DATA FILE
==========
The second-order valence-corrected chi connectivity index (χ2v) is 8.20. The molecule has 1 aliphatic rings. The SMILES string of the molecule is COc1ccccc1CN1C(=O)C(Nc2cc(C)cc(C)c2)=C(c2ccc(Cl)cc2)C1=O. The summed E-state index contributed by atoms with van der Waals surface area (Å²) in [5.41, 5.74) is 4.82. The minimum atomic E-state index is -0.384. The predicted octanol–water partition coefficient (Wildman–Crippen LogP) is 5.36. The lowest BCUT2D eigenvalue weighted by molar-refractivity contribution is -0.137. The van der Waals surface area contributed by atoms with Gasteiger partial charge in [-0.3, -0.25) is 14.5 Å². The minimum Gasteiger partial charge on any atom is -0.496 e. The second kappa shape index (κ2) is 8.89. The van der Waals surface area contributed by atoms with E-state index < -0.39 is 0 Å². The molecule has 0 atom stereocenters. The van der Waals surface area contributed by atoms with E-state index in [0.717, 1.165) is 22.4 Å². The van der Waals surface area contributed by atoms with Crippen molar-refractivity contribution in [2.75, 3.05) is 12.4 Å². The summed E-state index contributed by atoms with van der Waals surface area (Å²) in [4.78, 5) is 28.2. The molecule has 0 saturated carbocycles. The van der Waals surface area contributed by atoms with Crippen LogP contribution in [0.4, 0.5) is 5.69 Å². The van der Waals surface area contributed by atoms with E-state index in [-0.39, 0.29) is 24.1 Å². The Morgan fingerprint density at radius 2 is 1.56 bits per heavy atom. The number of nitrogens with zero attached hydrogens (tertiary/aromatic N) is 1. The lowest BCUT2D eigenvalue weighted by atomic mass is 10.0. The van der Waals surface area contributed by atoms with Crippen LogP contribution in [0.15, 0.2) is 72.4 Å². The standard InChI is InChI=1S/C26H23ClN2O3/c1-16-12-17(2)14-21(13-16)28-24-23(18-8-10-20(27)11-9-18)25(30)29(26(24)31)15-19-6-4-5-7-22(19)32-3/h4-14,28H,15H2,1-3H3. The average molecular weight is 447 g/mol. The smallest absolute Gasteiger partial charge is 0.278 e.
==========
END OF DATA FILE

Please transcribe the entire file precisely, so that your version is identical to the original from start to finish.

The second-order valence-corrected chi connectivity index (χ2v) is 8.20. The molecule has 1 aliphatic rings. The SMILES string of the molecule is COc1ccccc1CN1C(=O)C(Nc2cc(C)cc(C)c2)=C(c2ccc(Cl)cc2)C1=O. The summed E-state index contributed by atoms with van der Waals surface area (Å²) in [5.41, 5.74) is 4.82. The minimum atomic E-state index is -0.384. The predicted octanol–water partition coefficient (Wildman–Crippen LogP) is 5.36. The lowest BCUT2D eigenvalue weighted by molar-refractivity contribution is -0.137. The van der Waals surface area contributed by atoms with Gasteiger partial charge in [-0.3, -0.25) is 14.5 Å². The minimum Gasteiger partial charge on any atom is -0.496 e. The second kappa shape index (κ2) is 8.89. The van der Waals surface area contributed by atoms with E-state index < -0.39 is 0 Å². The molecule has 0 atom stereocenters. The van der Waals surface area contributed by atoms with E-state index in [0.717, 1.165) is 22.4 Å². The van der Waals surface area contributed by atoms with Crippen molar-refractivity contribution in [2.75, 3.05) is 12.4 Å². The summed E-state index contributed by atoms with van der Waals surface area (Å²) in [4.78, 5) is 28.2. The molecule has 0 saturated carbocycles. The van der Waals surface area contributed by atoms with Crippen LogP contribution in [0.4, 0.5) is 5.69 Å². The van der Waals surface area contributed by atoms with E-state index in [-0.39, 0.29) is 24.1 Å². The Morgan fingerprint density at radius 2 is 1.56 bits per heavy atom. The number of nitrogens with zero attached hydrogens (tertiary/aromatic N) is 1. The lowest BCUT2D eigenvalue weighted by atomic mass is 10.0. The van der Waals surface area contributed by atoms with Crippen LogP contribution in [0.15, 0.2) is 72.4 Å². The standard InChI is InChI=1S/C26H23ClN2O3/c1-16-12-17(2)14-21(13-16)28-24-23(18-8-10-20(27)11-9-18)25(30)29(26(24)31)15-19-6-4-5-7-22(19)32-3/h4-14,28H,15H2,1-3H3. The average molecular weight is 447 g/mol. The smallest absolute Gasteiger partial charge is 0.278 e.